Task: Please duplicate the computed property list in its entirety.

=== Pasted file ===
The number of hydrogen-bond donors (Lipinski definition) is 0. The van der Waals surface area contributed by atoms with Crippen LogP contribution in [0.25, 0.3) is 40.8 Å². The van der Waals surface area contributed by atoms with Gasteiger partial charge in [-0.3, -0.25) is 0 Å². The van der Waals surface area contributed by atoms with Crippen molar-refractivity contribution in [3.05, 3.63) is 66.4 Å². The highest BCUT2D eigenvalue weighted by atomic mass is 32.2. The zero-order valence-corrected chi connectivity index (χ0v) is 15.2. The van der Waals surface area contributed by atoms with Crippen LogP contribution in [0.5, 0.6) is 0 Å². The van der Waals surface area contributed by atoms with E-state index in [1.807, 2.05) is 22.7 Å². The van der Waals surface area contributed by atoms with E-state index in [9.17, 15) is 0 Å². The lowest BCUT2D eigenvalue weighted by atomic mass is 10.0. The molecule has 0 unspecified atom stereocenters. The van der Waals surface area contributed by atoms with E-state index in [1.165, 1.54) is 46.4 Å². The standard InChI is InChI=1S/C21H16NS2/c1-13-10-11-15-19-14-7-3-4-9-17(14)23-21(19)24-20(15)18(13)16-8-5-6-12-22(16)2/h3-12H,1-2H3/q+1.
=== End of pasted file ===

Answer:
The number of hydrogen-bond donors (Lipinski definition) is 0. The van der Waals surface area contributed by atoms with Crippen LogP contribution in [0.25, 0.3) is 40.8 Å². The van der Waals surface area contributed by atoms with Gasteiger partial charge in [-0.3, -0.25) is 0 Å². The van der Waals surface area contributed by atoms with Crippen molar-refractivity contribution in [3.05, 3.63) is 66.4 Å². The highest BCUT2D eigenvalue weighted by atomic mass is 32.2. The zero-order valence-corrected chi connectivity index (χ0v) is 15.2. The van der Waals surface area contributed by atoms with Crippen LogP contribution in [0.5, 0.6) is 0 Å². The van der Waals surface area contributed by atoms with E-state index in [1.807, 2.05) is 22.7 Å². The van der Waals surface area contributed by atoms with E-state index in [9.17, 15) is 0 Å². The lowest BCUT2D eigenvalue weighted by atomic mass is 10.0. The molecule has 0 unspecified atom stereocenters. The van der Waals surface area contributed by atoms with E-state index in [1.165, 1.54) is 46.4 Å². The standard InChI is InChI=1S/C21H16NS2/c1-13-10-11-15-19-14-7-3-4-9-17(14)23-21(19)24-20(15)18(13)16-8-5-6-12-22(16)2/h3-12H,1-2H3/q+1.